Death Sentences Again for Bulgarian Medics

Politics | December 19, 2006, Tuesday // 00:00| Views: | Comments: 0
Bulgaria: Death Sentences Again for Bulgarian Medics AIDS trial defendants Kristiyana Valcheva (L) and Palestinian doctor Ashraf (R), as well as another four Bulgarian co-defendants heard Tuesday for a second time death verdicts. Photo by Middle-East-Online

A Libyan court reiterated the death sentences for five Bulgarian medics for deliberately infecting more than 400 children in a Benghazi hospital.

Judge Mahmoud Haouissa pronounced them guilty over these charges, but dropped the accompanying charges of illegal alcohol production and trading, adultery and foreign currency crimes.

"In the name of the people and after reviewing the documents and hearing the arguments by lawyers of both sides, the court decided on death sentences," he said. "They caused the spread of the disease that caused the death of more than one person."

Relatives of the infected children began celebrating in court as the verdict was read out.

The court also sentenced the defendants to pay indemnifications to the families of AIDS-stricken families.

A Bulgarian doctor, Zdravko Georgiev, who was sentenced to four years in the first trial, was now acquitted.

The defence team will now appeal the verdicts at the Supreme Court - a scenario Bulgaria and its five medics has already seen.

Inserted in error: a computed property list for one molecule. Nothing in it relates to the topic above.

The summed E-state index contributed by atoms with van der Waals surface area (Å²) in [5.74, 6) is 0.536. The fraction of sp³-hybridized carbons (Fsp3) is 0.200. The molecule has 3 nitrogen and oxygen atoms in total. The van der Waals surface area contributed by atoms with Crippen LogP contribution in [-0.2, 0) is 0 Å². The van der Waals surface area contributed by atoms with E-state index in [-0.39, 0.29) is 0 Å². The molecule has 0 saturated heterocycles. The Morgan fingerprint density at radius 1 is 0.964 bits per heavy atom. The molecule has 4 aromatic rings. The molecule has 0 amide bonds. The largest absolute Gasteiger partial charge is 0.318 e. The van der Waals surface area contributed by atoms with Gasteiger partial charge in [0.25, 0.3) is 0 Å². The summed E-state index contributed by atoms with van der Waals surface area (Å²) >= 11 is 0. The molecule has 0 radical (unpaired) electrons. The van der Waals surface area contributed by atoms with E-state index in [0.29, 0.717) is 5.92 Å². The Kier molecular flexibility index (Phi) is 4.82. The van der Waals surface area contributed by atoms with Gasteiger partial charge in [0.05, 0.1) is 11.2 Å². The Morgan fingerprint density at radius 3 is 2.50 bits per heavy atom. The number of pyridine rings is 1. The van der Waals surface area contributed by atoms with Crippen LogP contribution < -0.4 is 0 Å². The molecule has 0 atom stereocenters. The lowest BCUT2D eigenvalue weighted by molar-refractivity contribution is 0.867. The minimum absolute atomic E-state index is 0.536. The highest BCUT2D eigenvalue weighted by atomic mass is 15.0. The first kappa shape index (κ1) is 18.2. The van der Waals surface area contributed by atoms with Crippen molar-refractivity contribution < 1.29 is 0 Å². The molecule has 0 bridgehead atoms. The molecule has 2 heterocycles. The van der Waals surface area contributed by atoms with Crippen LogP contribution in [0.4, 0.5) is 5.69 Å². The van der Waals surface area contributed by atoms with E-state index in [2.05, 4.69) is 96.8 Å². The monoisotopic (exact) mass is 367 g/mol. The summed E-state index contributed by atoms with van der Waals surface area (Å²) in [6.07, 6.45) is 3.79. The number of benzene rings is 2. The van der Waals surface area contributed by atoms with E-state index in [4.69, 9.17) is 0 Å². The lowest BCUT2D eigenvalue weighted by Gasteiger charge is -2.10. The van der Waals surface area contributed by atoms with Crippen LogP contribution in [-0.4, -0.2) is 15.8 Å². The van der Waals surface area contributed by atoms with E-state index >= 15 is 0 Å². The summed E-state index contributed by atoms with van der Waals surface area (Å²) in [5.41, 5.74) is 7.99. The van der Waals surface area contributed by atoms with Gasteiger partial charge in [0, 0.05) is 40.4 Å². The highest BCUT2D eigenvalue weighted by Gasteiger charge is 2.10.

Defense lawyer Osman Bizanti was attacked on the way entering a Libyan court minutes ahead of the start of a session on Tuesday, December 19.

Prosecutors sought the death penalty for five Bulgarian nurses and a Palestinian doctor - who deny charges. They say the medics deliberately injected the children with contaminated blood as part of an experiment to find an AIDS cure.

Defence lawyers said the children had the virus before the nurses arrived to start work in the city of Benghazi, and that the medics are scapegoats for unhygienic practices at the hospital.

Fifty-two of the children have since died of AIDS, while the surviving 374 are being treated at hospitals in France and Italy.

The foreign medical staff were first convicted of the crime and sentenced to die in 2004, but Libya's Supreme Court ordered a retrial. Official media in Libya are declaring that the guilt of the accused is a foregone conclusion. They have been held in jail in Libya since March 1999.

The case has become a focus of tension between Libya and the West, where experts are united in believing that the six have been made scapegoats for a crime they did not commit.

Reports by top AIDS experts, including one by Professor Luc Montagnier, one of the discoverers of Aids, have exonerated them.

Professor Montagnier said the epidemic was probably caused by poor hygiene in the hospital, and pointed out that it had begun before the six started working there, and continued after their arrest.

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